caused a minor sensation with its city car concept at this
year's Geneva Motor Show.
Called the TRIXX, it showcased a range of exciting packaging
ideas for Opel's cars of the future and no doubt many of them
will be emulated by other manufacturers.
In fact one of the ideas in the TRIXX has so excited Opel's
management that the company has taken out a patent on this
idea - an inflatable rear seat.
The TRIXX measures just 3,0 metres in length, which is not
that astounding, considering that the Smart, built by
Mercedes-Benz and already seen on our roads, is only a
fraction over 2,5 metres long.
But the stubby Smart is a pure two-seater, whereas TRIXX is
design to carry three adults and a child, or to double as
utility vehicle with up to a thousand litres of interior
The TRIXX is fitted with three doors - two for the passenger
side of the vehicle and one for the driver's side, which open
in an ingenious sliding fashion.
doors by Opel, as the hinging mechanism is similar to the
device connecting electric trains to overhead power sources,
the doors enable entry and exit in extremely tight spots.
And unlike sliding doors used on MPV's, there is no rail slot
for the doors to run.
The seating arrangement is extremely flexible. The front
passenger seat can be folded away completely into the floor of
the TRIXX, and it is reinforced to enable the loading of heavy
objects on top of it.
The rear passenger seat is inflated by means of an on-board
compressor. To trigger its inflation the rear headrest is
raised into position which automatically triggers its
To deflate the seat a vacuum pump is used, and this is
activated by pushing the headrest into the stowage position.
An unusual feature for a car of this size is that it dispenses
with the traditional hatchback door or tailgate.
Instead the rear window glass slides into the rear body panel,
while the glass sunroof slides forward to enable the loading
of long or tall bulky objects through this gap in the roof and
rear window area.
The passenger side doors, which slide a long way from the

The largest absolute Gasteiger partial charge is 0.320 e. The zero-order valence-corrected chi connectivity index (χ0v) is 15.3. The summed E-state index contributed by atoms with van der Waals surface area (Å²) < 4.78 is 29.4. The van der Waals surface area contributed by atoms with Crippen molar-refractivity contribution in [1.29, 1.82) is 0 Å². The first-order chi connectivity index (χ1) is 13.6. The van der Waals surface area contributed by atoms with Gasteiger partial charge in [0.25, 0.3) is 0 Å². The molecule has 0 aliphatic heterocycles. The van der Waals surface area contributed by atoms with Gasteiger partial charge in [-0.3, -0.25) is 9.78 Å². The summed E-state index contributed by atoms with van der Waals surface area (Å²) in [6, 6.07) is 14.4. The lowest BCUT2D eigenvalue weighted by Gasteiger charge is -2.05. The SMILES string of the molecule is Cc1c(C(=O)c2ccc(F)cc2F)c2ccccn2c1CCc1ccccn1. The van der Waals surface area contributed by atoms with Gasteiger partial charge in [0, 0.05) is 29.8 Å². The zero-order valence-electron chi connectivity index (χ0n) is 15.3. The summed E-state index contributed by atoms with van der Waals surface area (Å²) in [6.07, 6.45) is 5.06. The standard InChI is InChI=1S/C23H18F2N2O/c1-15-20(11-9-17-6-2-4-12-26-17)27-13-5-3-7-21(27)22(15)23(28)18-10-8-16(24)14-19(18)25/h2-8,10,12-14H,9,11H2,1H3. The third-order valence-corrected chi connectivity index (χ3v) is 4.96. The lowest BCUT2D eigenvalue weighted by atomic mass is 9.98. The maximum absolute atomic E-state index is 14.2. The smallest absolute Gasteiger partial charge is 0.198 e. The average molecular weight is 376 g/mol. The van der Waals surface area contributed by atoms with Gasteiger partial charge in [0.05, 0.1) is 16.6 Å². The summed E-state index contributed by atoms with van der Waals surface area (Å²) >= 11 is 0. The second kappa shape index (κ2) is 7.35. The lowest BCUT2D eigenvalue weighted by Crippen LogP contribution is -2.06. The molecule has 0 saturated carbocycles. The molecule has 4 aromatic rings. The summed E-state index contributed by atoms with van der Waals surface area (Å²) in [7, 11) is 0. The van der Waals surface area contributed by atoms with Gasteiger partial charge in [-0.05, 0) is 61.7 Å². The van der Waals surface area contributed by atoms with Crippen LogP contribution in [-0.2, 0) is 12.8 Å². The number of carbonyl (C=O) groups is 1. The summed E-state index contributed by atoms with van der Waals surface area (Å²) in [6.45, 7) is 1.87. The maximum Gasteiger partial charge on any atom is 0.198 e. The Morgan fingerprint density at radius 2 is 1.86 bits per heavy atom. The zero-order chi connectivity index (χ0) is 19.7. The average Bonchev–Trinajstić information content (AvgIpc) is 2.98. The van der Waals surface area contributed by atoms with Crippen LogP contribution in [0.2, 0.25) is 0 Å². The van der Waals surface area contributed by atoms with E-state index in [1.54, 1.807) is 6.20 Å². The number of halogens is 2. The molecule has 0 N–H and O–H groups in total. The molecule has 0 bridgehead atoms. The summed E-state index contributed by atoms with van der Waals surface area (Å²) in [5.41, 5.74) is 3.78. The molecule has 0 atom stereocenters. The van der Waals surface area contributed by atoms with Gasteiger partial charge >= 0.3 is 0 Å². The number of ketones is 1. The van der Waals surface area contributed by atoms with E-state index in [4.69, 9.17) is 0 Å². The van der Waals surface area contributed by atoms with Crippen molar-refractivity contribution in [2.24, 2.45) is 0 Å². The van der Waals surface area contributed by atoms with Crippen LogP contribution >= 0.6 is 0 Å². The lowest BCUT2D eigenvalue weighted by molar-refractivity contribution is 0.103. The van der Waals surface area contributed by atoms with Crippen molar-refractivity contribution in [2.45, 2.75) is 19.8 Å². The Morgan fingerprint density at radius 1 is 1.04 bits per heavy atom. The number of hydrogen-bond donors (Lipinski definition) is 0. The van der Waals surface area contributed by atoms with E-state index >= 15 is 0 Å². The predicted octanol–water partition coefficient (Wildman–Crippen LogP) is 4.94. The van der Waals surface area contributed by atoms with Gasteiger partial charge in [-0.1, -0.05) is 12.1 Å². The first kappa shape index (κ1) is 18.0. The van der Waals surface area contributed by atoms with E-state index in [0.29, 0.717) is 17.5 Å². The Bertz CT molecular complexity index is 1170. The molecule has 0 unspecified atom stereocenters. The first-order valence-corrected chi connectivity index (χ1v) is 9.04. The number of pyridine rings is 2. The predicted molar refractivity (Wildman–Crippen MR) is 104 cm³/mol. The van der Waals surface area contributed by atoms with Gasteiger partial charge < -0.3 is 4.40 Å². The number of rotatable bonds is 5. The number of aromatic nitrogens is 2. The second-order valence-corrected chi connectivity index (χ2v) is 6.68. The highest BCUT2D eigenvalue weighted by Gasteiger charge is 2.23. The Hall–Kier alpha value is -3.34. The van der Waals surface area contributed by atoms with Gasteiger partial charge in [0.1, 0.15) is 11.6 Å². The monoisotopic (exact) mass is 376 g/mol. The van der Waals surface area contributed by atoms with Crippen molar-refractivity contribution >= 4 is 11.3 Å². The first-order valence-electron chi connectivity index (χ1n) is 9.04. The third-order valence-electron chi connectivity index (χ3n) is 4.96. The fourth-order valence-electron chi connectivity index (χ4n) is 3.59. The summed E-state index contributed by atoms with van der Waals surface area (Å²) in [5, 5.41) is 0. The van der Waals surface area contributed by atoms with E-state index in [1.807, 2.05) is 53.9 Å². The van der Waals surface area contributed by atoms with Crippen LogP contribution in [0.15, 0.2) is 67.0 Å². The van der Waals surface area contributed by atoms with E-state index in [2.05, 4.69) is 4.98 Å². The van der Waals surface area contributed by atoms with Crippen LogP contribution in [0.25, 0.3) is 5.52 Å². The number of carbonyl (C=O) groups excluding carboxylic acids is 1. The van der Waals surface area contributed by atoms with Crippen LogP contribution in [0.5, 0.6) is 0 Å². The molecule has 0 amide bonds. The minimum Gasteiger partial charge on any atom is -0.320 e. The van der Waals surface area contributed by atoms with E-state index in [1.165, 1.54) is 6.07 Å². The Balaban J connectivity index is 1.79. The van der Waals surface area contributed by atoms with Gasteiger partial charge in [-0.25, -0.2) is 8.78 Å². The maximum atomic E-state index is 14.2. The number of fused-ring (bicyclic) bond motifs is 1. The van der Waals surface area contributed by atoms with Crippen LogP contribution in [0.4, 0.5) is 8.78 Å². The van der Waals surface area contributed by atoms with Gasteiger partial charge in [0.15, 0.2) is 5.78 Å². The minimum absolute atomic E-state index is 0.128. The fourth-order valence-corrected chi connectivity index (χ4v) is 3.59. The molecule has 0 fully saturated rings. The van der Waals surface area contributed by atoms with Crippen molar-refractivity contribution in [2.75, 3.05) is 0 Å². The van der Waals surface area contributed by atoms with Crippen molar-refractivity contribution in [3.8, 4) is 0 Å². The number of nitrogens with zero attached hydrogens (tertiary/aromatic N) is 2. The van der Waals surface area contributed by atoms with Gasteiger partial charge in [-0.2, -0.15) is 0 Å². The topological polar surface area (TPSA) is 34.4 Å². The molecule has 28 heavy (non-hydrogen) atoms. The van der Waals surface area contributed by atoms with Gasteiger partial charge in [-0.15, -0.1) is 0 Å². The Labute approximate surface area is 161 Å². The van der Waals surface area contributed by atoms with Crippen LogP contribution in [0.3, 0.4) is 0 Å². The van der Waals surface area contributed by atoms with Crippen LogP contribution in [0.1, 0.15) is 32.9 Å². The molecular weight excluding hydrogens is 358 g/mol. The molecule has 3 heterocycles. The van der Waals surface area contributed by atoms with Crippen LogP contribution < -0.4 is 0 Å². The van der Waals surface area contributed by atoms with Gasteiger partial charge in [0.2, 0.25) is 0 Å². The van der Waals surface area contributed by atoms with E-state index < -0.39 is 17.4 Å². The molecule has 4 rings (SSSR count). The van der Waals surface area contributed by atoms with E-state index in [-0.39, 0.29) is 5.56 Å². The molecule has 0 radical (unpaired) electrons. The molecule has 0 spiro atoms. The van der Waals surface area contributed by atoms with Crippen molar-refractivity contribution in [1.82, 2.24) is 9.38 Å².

centre line of the car, also offer plenty of room for loading
As a final touch in the versatility department, a drawer-like
loading rack can be pulled out behind the car, holding items
such as this pair of mountain bikes, or messy items like bags
of cement or garden refuse.
An eye-catching feature of the interior is the instrument
panel, which looks like it escaped from a 1955 Chevy.
But it has a modern 3-D operation and also contains all sorts
of hi-tech information like fuel range, fuel consumption and
also houses on-board navigation.
The F1-type steering wheel, with its squared-off lower is
probably an example of Opel's design team having fun, but it
does enable easy access to the driver's seat. And incidentally
the seats are mounted in an elevated position to enable that
perched-on-high-feeling so beloved by 4X4 owners.
Other unusual, if not ground-breaking, features include the
LED or light-emitting diode headlamps and tail lamps. And the
exterior has strong Opel styling signatures, including the
typical hood crease in the front.
Beneath that hood lies a 1,3 litre ECOTEC diesel engine
that delivers 51 kW, and which Opel claims is the world's
smallest passenger car diesel. In fact the engine displaces
just one thousand two hundred and fifty one cc’s and claimed
overall fuel consumption is 3,9 litres per 100 km.
With an overall weight of 850 kilograms, performance is said
to be in the compact hatch class, with a claimed nought to one
hundred kilometres per hour time of 13 seconds and top speed
of 170 kilometres per hour.
this stage there are no plans to produce the TRIXX, but at
least a few of these unique ideas are sure to find their way
into Opel production cars in the not too distant future.